Today Donald Trump will deliver a speech at the Holocaust Memorial Museum for the National Day of Remembrance. Safe to say, there will be prepared remarks, which neither Trump nor his top spokesman will write. This is no occasion for Trump's verbal freestyling. Meanwhile, it was Press Secretary Sean Spicer, who two weeks ago tried to stir outrage against Bashar al-Assad by somehow claiming that Hitler — whose gas chambers were a key instrument in his slaughter of six million Jews — did not use chemical weapons.

Among the Holocaust experts who quickly condemned Spicer's remarks was the Anne Frank Center for Mutual Respect. Over the past few months, the New York-based center has become one of the most vocal watchdog groups calling out the Trump administration for what they see as a pattern of anti-Semitism — or at least "astounding insensitivity" to the Jewish community, as its executive director Steven Goldstein described it. But a recent piece in The Atlantic digs into the origins and links of this Anne Frank Center, officially established in 1977. The group is not related to the Anne Frank House that memorializes the Frank family home in Amsterdam, nor to the Anne Frank Fonds, a Swiss-organization that owns the rights to the young girl's famous diary.

Moreover, The Atlantic reports serious doubts about the organization's claim that it has ties to Otto Frank, Anne's father, who survived the War, and notes that debate has risen lately about if and how it should use the "Anne Frank" name.

Both past and present, this returns to that Shakespearean question: "What's in a name?"

Looking back here across the Atlantic, we are asking Marine Le Pen, whose success in the first round of the French presidential election has been contingent on (or contained by) her family name. "Le Pen" became synonymous with extreme right-wing politics back in the 1980s after Marine's father Jean-Marie founded the Front National Party and espoused anti-immigrant and anti-Semitic rhetoric.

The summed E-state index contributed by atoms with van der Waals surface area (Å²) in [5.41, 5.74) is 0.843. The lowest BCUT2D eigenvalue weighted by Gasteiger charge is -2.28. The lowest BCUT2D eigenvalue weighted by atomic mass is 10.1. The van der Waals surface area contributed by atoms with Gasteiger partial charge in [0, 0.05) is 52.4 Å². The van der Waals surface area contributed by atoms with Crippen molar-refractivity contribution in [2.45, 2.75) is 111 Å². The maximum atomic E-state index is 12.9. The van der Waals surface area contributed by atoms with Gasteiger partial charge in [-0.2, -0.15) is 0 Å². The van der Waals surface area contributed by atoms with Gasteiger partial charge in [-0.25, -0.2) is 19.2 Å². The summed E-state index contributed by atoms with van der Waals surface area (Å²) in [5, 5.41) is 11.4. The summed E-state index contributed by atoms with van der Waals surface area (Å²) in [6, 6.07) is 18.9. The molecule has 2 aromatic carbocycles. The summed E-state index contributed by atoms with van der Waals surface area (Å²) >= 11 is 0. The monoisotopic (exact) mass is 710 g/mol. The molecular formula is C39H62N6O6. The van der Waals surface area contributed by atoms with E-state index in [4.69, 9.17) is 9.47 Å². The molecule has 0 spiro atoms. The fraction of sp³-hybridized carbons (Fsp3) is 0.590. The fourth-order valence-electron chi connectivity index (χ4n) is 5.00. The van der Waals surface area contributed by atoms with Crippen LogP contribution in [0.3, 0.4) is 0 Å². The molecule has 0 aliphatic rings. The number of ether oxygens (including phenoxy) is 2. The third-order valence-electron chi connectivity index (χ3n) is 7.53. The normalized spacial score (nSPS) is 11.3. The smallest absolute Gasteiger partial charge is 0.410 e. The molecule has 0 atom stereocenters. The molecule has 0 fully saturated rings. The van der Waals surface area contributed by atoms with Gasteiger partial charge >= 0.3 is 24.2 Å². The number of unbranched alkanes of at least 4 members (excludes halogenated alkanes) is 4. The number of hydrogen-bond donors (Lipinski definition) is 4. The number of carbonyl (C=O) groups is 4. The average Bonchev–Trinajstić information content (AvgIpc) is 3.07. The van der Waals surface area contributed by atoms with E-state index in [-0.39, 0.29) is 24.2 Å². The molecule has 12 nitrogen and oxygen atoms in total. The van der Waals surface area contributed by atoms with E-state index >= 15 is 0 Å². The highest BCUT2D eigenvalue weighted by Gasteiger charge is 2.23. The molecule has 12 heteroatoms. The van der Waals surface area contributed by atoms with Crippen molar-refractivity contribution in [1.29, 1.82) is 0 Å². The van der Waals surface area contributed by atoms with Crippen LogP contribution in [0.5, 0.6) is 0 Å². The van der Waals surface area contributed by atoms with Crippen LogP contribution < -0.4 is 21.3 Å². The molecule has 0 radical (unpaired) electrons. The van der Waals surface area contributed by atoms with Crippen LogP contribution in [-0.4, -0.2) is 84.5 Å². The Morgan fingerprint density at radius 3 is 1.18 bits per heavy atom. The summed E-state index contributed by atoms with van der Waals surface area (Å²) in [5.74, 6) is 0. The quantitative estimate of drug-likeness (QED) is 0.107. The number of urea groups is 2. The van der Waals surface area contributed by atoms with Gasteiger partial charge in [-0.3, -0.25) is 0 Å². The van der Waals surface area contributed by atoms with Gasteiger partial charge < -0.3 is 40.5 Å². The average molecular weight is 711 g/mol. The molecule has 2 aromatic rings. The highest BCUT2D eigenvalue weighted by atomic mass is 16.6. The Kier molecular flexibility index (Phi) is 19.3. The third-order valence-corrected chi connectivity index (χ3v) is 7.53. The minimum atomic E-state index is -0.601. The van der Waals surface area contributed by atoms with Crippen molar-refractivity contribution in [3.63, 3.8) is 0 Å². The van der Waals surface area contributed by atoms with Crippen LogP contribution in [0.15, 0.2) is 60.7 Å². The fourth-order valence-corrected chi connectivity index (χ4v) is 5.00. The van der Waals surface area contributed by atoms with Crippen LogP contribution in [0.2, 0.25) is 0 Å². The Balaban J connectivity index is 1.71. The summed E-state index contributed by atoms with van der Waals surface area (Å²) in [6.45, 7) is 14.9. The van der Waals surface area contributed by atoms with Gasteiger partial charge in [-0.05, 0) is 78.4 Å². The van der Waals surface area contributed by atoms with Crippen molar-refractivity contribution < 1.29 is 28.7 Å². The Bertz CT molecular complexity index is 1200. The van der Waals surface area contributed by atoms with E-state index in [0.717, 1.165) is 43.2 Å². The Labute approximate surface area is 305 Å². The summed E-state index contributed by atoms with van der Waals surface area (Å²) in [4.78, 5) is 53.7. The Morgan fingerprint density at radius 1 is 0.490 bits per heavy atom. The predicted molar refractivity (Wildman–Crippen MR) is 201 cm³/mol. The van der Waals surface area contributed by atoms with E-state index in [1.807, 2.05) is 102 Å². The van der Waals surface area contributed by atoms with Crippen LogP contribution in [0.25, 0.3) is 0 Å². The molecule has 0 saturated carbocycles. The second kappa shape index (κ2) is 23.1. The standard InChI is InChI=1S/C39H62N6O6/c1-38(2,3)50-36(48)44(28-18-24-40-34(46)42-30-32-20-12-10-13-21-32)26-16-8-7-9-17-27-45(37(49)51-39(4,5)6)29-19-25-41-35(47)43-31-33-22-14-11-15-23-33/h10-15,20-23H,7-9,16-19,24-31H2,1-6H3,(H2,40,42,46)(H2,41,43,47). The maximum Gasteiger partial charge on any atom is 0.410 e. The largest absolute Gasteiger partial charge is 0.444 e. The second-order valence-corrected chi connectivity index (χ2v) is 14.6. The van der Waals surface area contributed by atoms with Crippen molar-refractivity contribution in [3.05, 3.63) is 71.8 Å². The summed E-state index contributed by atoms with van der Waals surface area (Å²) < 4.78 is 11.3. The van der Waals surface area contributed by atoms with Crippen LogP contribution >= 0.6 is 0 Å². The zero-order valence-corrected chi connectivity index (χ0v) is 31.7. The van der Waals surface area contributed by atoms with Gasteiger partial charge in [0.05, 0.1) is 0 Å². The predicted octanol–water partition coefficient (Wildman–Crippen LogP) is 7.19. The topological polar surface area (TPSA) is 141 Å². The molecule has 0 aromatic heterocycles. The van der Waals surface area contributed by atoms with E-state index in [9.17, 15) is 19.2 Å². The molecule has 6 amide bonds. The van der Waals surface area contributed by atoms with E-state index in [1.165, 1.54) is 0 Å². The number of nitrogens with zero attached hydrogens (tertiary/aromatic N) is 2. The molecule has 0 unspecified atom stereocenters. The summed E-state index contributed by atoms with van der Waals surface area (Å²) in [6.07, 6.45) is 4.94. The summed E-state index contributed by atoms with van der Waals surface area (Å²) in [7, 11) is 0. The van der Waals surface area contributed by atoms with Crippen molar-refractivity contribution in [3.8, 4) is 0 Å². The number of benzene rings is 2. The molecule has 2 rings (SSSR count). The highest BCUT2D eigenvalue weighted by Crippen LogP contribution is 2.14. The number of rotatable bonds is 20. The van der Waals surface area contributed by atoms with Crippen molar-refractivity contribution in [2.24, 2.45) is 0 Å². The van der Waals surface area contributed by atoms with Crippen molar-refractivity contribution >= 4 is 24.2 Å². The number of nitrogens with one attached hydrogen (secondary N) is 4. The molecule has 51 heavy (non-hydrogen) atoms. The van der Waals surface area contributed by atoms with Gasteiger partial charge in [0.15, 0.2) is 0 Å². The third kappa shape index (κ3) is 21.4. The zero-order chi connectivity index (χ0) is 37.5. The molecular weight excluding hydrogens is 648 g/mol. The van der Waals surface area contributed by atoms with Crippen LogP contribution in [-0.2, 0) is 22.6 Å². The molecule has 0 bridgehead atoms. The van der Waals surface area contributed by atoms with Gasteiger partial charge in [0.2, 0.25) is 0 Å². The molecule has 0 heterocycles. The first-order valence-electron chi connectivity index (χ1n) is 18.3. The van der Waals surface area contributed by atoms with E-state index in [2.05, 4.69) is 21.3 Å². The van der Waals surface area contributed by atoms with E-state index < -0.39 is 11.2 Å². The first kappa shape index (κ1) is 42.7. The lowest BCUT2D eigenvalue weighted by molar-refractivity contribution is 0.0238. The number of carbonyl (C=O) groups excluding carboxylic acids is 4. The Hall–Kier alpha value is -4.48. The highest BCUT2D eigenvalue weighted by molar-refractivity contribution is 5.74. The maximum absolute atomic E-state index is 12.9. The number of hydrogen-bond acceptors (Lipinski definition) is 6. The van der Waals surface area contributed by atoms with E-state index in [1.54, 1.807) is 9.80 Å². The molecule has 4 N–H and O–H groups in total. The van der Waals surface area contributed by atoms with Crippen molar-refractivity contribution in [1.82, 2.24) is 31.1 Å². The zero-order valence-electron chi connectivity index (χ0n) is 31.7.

There is indeed still a lot in a name — even if we're not always sure just what.

The now 48-year-old daughter has spent her political career gradually distancing herself from the name, strategically running a campaign with just her first name, and finally kicking her father out of the party last year after he repeated his assertion that the Holocaust was a "detail" of history.

But would "a rose by any other name smell as sweet?" (Le Pen's campaign logo just so happens to be a blue rose.) She might have spent a great deal of her campaign saying she does not share her father's clearly anti-Semitic beliefs, but only earlier this month, she denied the French government's involvement in deportation of Jews during the War — a veiled version of her father's anti-Semitism, some claim.

How much weight the Le Pen name carries will be seen in the next two weeks, when the French cast their ballots in the second round of the election. But one thing is clear: Even in the middle of the current wave of populist anti-establishment fervor, there is indeed still a lot in a name — even if we're not always sure just what. The United States, after all, just elected to its highest office a man whose signature achievement in life was slapping his own name on buildings, casinos, steaks, a fake university and a failed airline.

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